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  • Writer's pictureZoe

How to...make an essential oil blend.

Updated: Nov 24, 2020

When I started making my neurotransmitter candles for Make and Create, I did a lot of research on how to make the perfect essential oil blend. There is a lot of information out there on this subject, which I've condensed down into a few basics - so I thought it might be useful to share this on here if this is something you've been thinking about doing, but aren't sure where to start!

The first thing to say is - there are no hard and fast rules when it comes to blending essential oils. Scent is a very personal thing, and what appeals to some, will not appeal to others - so go with your gut instinct here and don't get too tied up with the "rules".

That said - there are a few basic principles you can use when starting out with scent blends, which I will outline below.

When making an essential oil blend - you need 3 main components - a top, middle and base note.

Top note - smelt first, fades fastest. They tend to be light, fresh and uplifting in nature. They evaporate quickly as they are the smallest molecules.

Middle note - “heart of fragrance” The bulk of essential oils are considered middle notes and normally give body to the blend and have a balancing effect. The smells of middle notes are not always immediately evident and may take a couple of minutes to come into their own right and are normally warm and soft fragrances.

Base note - Essential oils that are classified as base notes are normally "heavy" oils with their fragrance evident, but will also slowly evolve and be present for a long time and slows down the evaporation of the other oils. These fragrances are normally intense and heady. They are normally rich and relaxing in nature and are also the most expensive of all oils.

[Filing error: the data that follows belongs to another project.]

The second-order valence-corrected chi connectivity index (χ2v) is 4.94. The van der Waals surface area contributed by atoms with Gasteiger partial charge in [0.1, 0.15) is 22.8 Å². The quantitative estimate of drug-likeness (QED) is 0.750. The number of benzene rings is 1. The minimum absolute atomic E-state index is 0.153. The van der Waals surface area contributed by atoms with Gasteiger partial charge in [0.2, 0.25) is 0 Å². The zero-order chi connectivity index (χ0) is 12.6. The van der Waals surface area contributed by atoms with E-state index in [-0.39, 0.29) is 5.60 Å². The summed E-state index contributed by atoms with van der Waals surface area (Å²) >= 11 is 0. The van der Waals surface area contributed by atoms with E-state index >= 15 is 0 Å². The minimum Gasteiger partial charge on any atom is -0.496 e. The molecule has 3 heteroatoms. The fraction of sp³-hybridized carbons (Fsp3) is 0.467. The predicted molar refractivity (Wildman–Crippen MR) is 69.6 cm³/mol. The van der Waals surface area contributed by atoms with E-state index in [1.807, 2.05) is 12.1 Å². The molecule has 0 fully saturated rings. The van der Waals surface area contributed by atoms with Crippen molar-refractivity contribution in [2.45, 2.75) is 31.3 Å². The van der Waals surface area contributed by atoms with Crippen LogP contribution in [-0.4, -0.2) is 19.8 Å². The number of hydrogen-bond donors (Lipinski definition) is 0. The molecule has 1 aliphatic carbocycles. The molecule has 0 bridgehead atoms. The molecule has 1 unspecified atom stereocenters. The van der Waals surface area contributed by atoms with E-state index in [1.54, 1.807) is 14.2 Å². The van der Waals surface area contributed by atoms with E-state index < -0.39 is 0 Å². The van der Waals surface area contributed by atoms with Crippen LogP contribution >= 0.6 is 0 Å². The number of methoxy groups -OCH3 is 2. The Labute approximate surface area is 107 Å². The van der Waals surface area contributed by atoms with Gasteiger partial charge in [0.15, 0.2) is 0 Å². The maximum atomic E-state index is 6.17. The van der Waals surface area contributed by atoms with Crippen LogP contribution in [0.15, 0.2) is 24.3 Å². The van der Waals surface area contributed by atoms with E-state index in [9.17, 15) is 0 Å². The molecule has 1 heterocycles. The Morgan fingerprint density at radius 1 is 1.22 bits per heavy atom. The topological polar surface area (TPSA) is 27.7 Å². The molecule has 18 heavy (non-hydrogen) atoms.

In terms of ratios - again, there's no hard and fast rules but generally speaking:

Top notes - 25% of blend

Middle notes - 35% of blend

Base notes - 40% of blend

For simplicity, its best to stick with just 3 essential oils when you're working on your first essential oil blend.

Pick 2 or 3 groups of oils that you are drawn to and which blend well together (see below rough guide)

Then pick a top, middle and base note from each of the groups.

e.g if you like citrus oils - pick a top from citrus, middle from floral and base from woody.

Below is a rough guide to what types of essential oils blend well together - I've put this into a table format for ease of use.

And here is a (non-exhaustive) list of essential oil types and their scent notes:


Cedarwood - base

Vetiver - base

Pine - top

Fir Needle - middle


Basil - top

Thyme - top/middle

Rosemary - middle

Coriander - top/middle

Clary Sage - top

Bay Laurel - middle


Ylang ylang - base

Geranium - middle

Lavender - top/middle

Rose geranium - middle

Geranium - middle


Lime - top

Lemon - top

Bergamot - top

Clementine - top

Sweet orange - top

Bitter orange - top

Lemongrass - top

May-Chang - top

Blood orange - top


Cinnamon - middle/base

Ginger - middle/base

Galangal - middle

Clove - base

Cardamom - middle

Black pepper - middle


Peppermint - top

Tea-tree - top

Eucalyptus - top

When testing your blends - add just a few drops of each oil to the test blend and try out a few different ones before you settle on the final recipe and make up a full blend.

Happy blending!

Make and Create x

Don't have time to make your own? See our readymade, hand-poured soy candles below

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